Defendants maintain that the “facts and circumstances” of John Does' arrests are irrelevant, and they invite the Court, under Federal Rules of Evidence 401, 402, and 403, to exclude “any evidence” that is “related to the[se] facts and circumstances.” [Defs.' Mot. in Limine at 1, 3]. As an initial matter, the Court underscores the fact that Defendants' motion arises in the context of an evidentiary hearing on a motion for a preliminary injunction, and “the Federal Rules of Evidence generally do not apply to preliminary injunction hearings.” House of Bryant Publ'ns, LLC v. City of Lake City, No. 3:14-CV-93-TAV-HBG, 2014 WL 5449672, at *10 n.11 (E.D. Tenn. Oct. 22, 2014) (quotation omitted); see Fidelity Brokerage Servs. LLC v. Clemens, No. 2:13-CV-239, 2013 WL 5936671, at *5 (E.D. Tenn. Nov. 4, 2013) (“Generally speaking, district courts within this circuit have not required stringent adherence to rules of evidence when reviewing petitions for injunctive relief[.]” (citations omitted)); Damon's Rests., Inc. v. Eileen K Inc., 461 F.Supp.2d 607, 620 (S.D. Ohio 2006) (recognizing that “district courts within [the Sixth Circuit]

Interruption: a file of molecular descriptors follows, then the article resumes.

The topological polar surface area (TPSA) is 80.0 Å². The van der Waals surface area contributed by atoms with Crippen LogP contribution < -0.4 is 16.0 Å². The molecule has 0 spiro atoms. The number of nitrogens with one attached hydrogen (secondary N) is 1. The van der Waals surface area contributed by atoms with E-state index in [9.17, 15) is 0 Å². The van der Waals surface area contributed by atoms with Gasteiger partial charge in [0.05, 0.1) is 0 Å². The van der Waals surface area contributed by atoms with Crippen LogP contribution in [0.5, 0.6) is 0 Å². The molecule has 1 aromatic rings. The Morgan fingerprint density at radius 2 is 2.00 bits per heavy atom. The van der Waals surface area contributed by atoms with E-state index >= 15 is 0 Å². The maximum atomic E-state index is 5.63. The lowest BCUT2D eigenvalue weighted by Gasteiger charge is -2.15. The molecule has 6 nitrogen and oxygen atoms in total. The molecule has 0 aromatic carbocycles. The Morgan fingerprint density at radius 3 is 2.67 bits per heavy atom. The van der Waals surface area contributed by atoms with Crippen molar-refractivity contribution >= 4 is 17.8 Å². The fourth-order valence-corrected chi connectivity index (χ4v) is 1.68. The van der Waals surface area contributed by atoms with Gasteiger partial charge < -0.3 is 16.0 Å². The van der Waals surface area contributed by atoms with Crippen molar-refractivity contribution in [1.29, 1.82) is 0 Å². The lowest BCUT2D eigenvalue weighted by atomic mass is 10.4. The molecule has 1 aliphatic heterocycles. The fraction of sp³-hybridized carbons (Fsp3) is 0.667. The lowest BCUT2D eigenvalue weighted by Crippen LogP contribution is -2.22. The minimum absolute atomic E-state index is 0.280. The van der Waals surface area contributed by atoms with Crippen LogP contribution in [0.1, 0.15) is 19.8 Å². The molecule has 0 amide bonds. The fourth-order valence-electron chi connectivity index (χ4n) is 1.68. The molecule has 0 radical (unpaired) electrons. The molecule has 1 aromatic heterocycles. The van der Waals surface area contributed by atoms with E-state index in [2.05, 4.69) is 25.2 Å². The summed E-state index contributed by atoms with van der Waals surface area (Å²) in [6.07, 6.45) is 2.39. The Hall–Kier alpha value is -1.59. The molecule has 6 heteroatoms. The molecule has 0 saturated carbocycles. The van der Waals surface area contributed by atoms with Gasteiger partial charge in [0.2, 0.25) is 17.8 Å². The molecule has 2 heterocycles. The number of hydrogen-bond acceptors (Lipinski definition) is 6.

have considered [hearsay] evidence, as have numerous other circuit courts, ” in addressing motions for a preliminary injunction (citations omitted)). Defendants overlook this point, making no attempt to explain how the Court should consider its request in light of the limited applicability of the Federal Rules of Evidence. Because Defendants' argument is incomplete, the Court, on this basis alone, is not inclined to accept it. See McPherson v. Kelsey, 125 F.3d 989, 995-96 (6th Cir. 1997) (“[I]ssues adverted to in a perfunctory manner, unaccompanied by some effort at developed argumentation, are deemed waived. It is not sufficient for a party to mention a possible argument in the most skeletal way, leaving the court to . . . put flesh on its bones.” (quotation omitted)).